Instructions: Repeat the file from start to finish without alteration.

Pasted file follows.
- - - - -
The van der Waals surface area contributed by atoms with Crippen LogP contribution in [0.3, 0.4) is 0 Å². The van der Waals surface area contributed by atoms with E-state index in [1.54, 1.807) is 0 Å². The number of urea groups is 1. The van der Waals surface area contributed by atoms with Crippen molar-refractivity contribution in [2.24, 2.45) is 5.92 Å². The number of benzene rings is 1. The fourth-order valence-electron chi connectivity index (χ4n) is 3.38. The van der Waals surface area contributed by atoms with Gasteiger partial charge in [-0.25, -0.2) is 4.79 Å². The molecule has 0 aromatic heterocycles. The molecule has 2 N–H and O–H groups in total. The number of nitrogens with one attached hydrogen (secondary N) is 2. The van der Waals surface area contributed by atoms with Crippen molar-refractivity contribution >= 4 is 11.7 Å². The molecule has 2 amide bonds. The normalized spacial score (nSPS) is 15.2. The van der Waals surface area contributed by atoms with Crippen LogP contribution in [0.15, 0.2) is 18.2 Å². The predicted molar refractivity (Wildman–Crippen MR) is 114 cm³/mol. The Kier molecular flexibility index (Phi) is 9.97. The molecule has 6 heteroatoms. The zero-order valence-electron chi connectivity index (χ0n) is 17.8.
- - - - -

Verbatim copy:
The van der Waals surface area contributed by atoms with Crippen LogP contribution in [0.3, 0.4) is 0 Å². The van der Waals surface area contributed by atoms with E-state index in [1.54, 1.807) is 0 Å². The number of urea groups is 1. The van der Waals surface area contributed by atoms with Crippen molar-refractivity contribution in [2.24, 2.45) is 5.92 Å². The number of benzene rings is 1. The fourth-order valence-electron chi connectivity index (χ4n) is 3.38. The van der Waals surface area contributed by atoms with Gasteiger partial charge in [-0.25, -0.2) is 4.79 Å². The molecule has 0 aromatic heterocycles. The molecule has 2 N–H and O–H groups in total. The number of nitrogens with one attached hydrogen (secondary N) is 2. The van der Waals surface area contributed by atoms with Crippen molar-refractivity contribution >= 4 is 11.7 Å². The molecule has 2 amide bonds. The normalized spacial score (nSPS) is 15.2. The van der Waals surface area contributed by atoms with Crippen LogP contribution in [0.15, 0.2) is 18.2 Å². The predicted molar refractivity (Wildman–Crippen MR) is 114 cm³/mol. The Kier molecular flexibility index (Phi) is 9.97. The molecule has 6 heteroatoms. The zero-order valence-electron chi connectivity index (χ0n) is 17.8.